Absurdity was a reality in the socialist republics of Eastern Europe until 1989. It was a response to the failures of the public services, to the pretenses, to the feeling of physical confinement. More than in Western Europe, the absurd in the East was a concrete and daily experience. On the occasion of the 30th anniversary of the liberation of the former "People's Republics", we present works from Ukraine, Lithuania, Latvia, Romania, Poland, Hungary, the former East Germany, the former Czechoslovakia. Most of the films are the first digital restorations. Guest programmer: Gabriel M. Paletz.
What happens to a humble tinkler of the triangle, suddenly appointed party director of his orchestra? The Barnabáš Kos Case works this fanciful scenario into a droll, sharp plot. Touched by a little power, a minor musician turns cultural tyrant. The story for the film languished for seven years before the stirrings of the Prague Spring permitted its production. Yet Slovak director Solan and his collaborators gave the film both the verve of the Czech New Wave and the economy of classical Hollywood cinema. With its satire of art in the grip of ignorant masters, Barnabáš has bite beyond the travesties of the socialist state. (Gabriel M. Paletz)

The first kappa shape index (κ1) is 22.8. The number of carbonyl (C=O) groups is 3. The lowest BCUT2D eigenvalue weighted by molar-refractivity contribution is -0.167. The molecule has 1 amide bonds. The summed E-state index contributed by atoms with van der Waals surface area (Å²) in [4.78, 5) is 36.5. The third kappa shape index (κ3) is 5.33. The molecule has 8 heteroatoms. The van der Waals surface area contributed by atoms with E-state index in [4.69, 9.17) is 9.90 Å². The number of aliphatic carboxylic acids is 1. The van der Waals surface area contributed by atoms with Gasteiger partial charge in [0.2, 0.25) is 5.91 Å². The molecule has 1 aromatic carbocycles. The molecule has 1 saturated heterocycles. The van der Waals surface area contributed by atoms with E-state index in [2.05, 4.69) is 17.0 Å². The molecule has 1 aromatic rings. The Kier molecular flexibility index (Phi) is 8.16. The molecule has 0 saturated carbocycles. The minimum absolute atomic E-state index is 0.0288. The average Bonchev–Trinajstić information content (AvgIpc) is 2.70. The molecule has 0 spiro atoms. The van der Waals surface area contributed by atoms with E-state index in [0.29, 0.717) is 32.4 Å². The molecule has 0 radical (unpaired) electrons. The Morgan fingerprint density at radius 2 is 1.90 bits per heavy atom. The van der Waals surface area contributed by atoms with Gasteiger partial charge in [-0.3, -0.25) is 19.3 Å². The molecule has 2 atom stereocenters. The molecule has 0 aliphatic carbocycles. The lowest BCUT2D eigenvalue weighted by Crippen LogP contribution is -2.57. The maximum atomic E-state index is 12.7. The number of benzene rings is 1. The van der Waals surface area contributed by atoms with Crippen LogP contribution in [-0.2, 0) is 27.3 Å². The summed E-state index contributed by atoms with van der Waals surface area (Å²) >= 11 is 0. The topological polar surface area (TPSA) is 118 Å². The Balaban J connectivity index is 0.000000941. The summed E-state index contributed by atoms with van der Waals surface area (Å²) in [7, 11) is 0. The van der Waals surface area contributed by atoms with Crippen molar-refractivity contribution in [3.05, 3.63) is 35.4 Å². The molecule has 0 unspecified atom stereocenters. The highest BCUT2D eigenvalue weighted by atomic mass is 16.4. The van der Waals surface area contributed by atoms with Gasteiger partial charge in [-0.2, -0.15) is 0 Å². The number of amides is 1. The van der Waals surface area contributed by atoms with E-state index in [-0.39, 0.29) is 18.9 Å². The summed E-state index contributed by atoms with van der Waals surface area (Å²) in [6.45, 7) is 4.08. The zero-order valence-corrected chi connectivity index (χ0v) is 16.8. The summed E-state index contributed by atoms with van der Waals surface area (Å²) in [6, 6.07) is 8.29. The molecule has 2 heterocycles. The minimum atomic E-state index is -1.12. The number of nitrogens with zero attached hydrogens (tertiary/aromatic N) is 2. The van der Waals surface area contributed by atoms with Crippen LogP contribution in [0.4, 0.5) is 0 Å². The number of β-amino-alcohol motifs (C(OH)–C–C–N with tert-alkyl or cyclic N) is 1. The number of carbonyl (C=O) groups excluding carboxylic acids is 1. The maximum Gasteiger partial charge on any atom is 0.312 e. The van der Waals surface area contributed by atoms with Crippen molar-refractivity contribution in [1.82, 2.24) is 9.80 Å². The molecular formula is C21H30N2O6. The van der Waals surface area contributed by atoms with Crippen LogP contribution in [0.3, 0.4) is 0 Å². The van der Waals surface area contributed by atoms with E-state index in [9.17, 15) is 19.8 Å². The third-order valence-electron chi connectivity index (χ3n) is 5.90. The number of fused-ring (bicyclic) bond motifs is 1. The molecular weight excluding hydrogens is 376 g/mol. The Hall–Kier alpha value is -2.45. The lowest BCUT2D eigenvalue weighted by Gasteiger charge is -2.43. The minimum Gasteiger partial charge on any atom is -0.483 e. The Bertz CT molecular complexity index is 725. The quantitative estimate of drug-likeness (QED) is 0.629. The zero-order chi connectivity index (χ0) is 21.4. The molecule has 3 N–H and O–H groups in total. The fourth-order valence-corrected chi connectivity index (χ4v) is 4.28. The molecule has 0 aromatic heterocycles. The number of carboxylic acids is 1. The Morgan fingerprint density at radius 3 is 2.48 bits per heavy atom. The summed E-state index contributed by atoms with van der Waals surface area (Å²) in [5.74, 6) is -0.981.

Peter Solan is a Slovakian film director and documentary filmmaker. He is considered part of the Czech New Wave movement. He graduated from the Prague Film Academy of Performing Arts in 1953 and was awarded the Igric Lifetime Achievement Award in 1994. In 2004, he received the Slovak Minister of Culture Award for his extraordinary creative contribution to Slovak cinema.